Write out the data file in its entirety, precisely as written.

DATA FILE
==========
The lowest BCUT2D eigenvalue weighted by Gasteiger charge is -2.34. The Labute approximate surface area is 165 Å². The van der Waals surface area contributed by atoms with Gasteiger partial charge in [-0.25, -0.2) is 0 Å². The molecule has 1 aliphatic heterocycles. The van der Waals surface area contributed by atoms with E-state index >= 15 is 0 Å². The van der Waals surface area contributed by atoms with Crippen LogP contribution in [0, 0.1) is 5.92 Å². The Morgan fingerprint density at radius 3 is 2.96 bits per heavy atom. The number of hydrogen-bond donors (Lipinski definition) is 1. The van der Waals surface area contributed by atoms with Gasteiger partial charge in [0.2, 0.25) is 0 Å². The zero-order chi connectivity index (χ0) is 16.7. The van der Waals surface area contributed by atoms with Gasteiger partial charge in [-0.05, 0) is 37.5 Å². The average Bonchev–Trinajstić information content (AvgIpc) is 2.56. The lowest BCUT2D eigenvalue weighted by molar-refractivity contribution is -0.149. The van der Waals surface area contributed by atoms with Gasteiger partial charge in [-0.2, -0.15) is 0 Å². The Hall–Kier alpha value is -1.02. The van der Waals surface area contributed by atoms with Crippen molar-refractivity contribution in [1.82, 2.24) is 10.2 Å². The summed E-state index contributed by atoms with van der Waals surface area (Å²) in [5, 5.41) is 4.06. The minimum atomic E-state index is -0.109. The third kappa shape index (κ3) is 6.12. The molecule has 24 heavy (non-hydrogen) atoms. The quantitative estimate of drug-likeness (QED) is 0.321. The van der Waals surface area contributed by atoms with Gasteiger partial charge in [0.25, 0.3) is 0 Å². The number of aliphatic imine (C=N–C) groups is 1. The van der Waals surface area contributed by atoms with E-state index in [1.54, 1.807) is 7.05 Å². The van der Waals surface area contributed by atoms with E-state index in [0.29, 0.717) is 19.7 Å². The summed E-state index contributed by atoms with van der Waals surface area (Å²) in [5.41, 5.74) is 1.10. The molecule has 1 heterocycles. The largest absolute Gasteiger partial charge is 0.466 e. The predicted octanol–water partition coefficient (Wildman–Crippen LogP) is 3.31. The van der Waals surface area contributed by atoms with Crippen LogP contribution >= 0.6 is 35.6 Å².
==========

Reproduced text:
The lowest BCUT2D eigenvalue weighted by Gasteiger charge is -2.34. The Labute approximate surface area is 165 Å². The van der Waals surface area contributed by atoms with Gasteiger partial charge in [-0.25, -0.2) is 0 Å². The molecule has 1 aliphatic heterocycles. The van der Waals surface area contributed by atoms with E-state index >= 15 is 0 Å². The van der Waals surface area contributed by atoms with Crippen LogP contribution in [0, 0.1) is 5.92 Å². The Morgan fingerprint density at radius 3 is 2.96 bits per heavy atom. The number of hydrogen-bond donors (Lipinski definition) is 1. The van der Waals surface area contributed by atoms with Gasteiger partial charge in [0.2, 0.25) is 0 Å². The zero-order chi connectivity index (χ0) is 16.7. The van der Waals surface area contributed by atoms with Gasteiger partial charge in [-0.05, 0) is 37.5 Å². The average Bonchev–Trinajstić information content (AvgIpc) is 2.56. The lowest BCUT2D eigenvalue weighted by molar-refractivity contribution is -0.149. The van der Waals surface area contributed by atoms with Gasteiger partial charge in [-0.2, -0.15) is 0 Å². The Hall–Kier alpha value is -1.02. The van der Waals surface area contributed by atoms with Crippen molar-refractivity contribution in [1.82, 2.24) is 10.2 Å². The summed E-state index contributed by atoms with van der Waals surface area (Å²) in [5, 5.41) is 4.06. The minimum atomic E-state index is -0.109. The third kappa shape index (κ3) is 6.12. The molecule has 24 heavy (non-hydrogen) atoms. The quantitative estimate of drug-likeness (QED) is 0.321. The van der Waals surface area contributed by atoms with Gasteiger partial charge in [0.25, 0.3) is 0 Å². The number of aliphatic imine (C=N–C) groups is 1. The van der Waals surface area contributed by atoms with E-state index in [1.54, 1.807) is 7.05 Å². The van der Waals surface area contributed by atoms with E-state index in [0.29, 0.717) is 19.7 Å². The summed E-state index contributed by atoms with van der Waals surface area (Å²) in [5.41, 5.74) is 1.10. The molecule has 1 heterocycles. The largest absolute Gasteiger partial charge is 0.466 e. The predicted octanol–water partition coefficient (Wildman–Crippen LogP) is 3.31. The van der Waals surface area contributed by atoms with Crippen LogP contribution >= 0.6 is 35.6 Å².